(2017 – present)
We’ve all seen Jason at least once somewhere: TV & streaming series, film, B’way. But you won’t really appreciate his depth and range until you see his one-man improv cabaret, Off the Top! It’s hard to describe the thrill and fear I have playing the show with him: the man is improvising a narrative 70 minutes of instantly made-up characters, story, melodies, and lyrics—simultaneously—from audience suggestions. What kind of mind is that?? Isn’t that NUTS?! My job is supporting him musically wherever he goes while remaining on the piano bench (and not wetting my pants). Riding that roller-coaster—loosely strapped with Phil Orr & More trio mates Michael O’Brien and Sean Dixon—is always amazing. offthetop.nyc/
Phil Orr & More
(2016 – present)
Enjoying the scenery of each other's minds, The bouquet of the interplay, And the heat in the beat, Whatever style we meet.
(2015 – present)
Go ahead and try to pin my very accomplished friend, Trineice Robinson, down. Staaartiiing… now!
Haha, you lose! It’s hardly a big loss, tho. She might be fulfilling Duke Ellington’s ideal, “Beyond Category.”
Which of these vocal styles most applies to Trineice: classical, jazz, R&B, or gospel?
The correct answer is Yes.
Now, which of these professional areas involves Trineice the most: pedagogy, journalism, leadership, or performance?
Again, the correct answer is Yes. Maybe this is why it took a little long-ish to get her wonderful 2021 debut album, All or Nothing, out.
She and I have played club dates, weddings, concerts, church services, live-streams, an album… the longer we’re at it, the more it’s like playing in the sandbox—it’s about the only time I like sand. trineicerobinson.com
(2005 – present)
(1998 – present)
Jerry and I have been friends since I passed his musicology course in ’97. He afterwards called me to play some gigs with his Jerry Rife’s Rhythm Kings even though I didn’t then know anything about traditional jazz or its rep, being a crossover post-bop/swing/fusion player with an affinity for ragtime, but we liked one another and he larned me around the edges of swing and rag. We’ve played formally/informally, duos/small groups/big groups, outdoors/indoors, upstairs/downstairs, smoke-filled/smoke-free, four hours/four minutes… a lot. His long-standing Jerry Rife’s Rhythm Kings (plus me) held forth for 15 years in a packed-out annual “Dixieland Hymns & Spirituals” concert in Morrisville, PA, before moving to the historic 1867 Sanctuary in Ewing for an additional two years. We co-led the annual Cool Yule Jazz concert, opening the “Holidays at Westminster” (Westminster Choir College, Princeton) festival for 6 years with mates Norm Edge and Sean Dixon, and released a CD of those tunes, Cool Yule to You. Jerry always brings—the fun! Knows—a ton! Likes—a pun! Wouldn’t you find it interesting to know he’s a published authority on French composer Florent Schmitt (1870-1958)? Or that he is concert-master emeritus of the Virginia Grand Military Band? And that he has conducted The Blawenburg Band, one of America’s longest-lived, continuous (1890) community bands, for more than a quarter of its existence (since 1985)? Quite the interesting man.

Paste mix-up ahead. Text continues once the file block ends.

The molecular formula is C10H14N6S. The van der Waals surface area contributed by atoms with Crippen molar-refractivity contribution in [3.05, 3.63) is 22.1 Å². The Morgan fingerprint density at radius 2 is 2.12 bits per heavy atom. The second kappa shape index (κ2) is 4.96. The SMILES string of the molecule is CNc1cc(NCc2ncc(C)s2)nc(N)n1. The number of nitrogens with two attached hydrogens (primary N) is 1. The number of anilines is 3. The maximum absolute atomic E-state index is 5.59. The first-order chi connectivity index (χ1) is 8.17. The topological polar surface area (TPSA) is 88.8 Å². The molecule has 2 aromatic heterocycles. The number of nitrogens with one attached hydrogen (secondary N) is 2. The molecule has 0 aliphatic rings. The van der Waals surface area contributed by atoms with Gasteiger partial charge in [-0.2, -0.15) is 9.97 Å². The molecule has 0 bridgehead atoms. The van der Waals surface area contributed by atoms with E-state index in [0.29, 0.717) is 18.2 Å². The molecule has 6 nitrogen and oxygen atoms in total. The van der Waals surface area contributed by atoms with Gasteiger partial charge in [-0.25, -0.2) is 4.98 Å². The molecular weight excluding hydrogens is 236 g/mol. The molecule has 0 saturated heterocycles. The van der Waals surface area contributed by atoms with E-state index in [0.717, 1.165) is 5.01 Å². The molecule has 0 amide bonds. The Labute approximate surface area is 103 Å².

(1988 – present)